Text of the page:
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Reverend Edward W. Chapman, April, 1908. Photocopy, LHSA.

Alarmed by these developments, influential residents supported by the town’s most prominent artists started a letter-writing campaign to assure that the church would be rebuilt as it had stood before the flames. Evelyn McCurdy Salisbury (1823–1917), an early and generous contributor to the building fund, sought Judge Noyes’ agreement: “No doubt your wish, as well as mine, is that the church shall be restored on the old foundations, and on the same plan. So many of us will give our contributions for this purpose that it will save much contention if it is accepted. It is not likely that there could be an agreement to accept any other style.”[5]

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Katharine Ludington, ca. 1915. Courtesy Ludington Family Collection

By mid-July a majority of the building committee wanted “something new,” Katharine Ludington (1869–1953), who lived beside the church, wrote to Rev. William Adams Brown (1865–1943), a close family friend in New York. Explaining “the complicated nature of the calamity,” she asked for his help. Support had grown for “a fireproof brick building of ‘generally colonial character’, but ‘adapted to modern needs,’” she wrote, “—in other words, a nondescript institutional church, such as you might see in any second rate suburban town, instead of the distinguished, reserved, & perfect thing which we had before…. Now, could you not write a short notice of the church & the fire and assume in it that the admirers of the old church, in other places, expect the Lyme people to rise to this opportunity and re-produce the old—and get the Outlook to print it in one of their next issues? Or if you think a daily paper like the Sun or Times is better,—or perhaps both would be best of all!”[6]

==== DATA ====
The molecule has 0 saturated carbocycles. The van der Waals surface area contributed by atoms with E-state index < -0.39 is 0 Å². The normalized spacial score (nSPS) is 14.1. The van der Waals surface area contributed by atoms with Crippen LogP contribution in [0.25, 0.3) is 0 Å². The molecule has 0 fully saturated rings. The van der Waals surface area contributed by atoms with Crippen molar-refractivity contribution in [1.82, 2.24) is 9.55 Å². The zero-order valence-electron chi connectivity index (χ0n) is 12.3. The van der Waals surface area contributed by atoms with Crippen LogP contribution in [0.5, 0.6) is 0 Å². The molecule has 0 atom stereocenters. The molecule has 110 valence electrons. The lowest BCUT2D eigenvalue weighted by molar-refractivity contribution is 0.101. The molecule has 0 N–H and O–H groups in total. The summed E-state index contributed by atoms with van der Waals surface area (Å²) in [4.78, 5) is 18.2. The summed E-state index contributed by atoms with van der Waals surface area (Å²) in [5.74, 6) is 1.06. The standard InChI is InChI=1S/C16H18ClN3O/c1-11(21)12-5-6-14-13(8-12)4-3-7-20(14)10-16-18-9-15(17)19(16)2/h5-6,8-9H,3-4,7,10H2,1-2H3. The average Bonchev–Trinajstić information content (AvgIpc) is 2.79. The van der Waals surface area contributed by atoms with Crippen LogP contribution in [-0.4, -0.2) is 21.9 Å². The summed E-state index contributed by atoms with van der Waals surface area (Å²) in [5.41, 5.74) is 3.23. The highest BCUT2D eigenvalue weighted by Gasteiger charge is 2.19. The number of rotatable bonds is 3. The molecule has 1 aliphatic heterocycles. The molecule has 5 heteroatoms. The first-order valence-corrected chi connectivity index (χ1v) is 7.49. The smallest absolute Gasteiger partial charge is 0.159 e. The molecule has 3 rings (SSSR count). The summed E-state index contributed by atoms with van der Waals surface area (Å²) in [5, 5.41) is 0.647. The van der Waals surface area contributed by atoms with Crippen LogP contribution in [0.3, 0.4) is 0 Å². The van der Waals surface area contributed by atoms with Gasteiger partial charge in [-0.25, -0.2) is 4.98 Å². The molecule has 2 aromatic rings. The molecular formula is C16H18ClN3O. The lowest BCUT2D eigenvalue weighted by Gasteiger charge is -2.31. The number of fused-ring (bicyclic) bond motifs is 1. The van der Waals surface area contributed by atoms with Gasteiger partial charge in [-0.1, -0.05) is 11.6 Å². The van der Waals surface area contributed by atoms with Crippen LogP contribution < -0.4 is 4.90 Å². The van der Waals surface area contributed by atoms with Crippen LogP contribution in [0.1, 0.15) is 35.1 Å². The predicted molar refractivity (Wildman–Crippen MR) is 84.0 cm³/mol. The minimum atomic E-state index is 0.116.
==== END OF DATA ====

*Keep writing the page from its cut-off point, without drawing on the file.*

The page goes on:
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Charles Vezin letter, The Deep River New Era, July 26, 1907. LHSA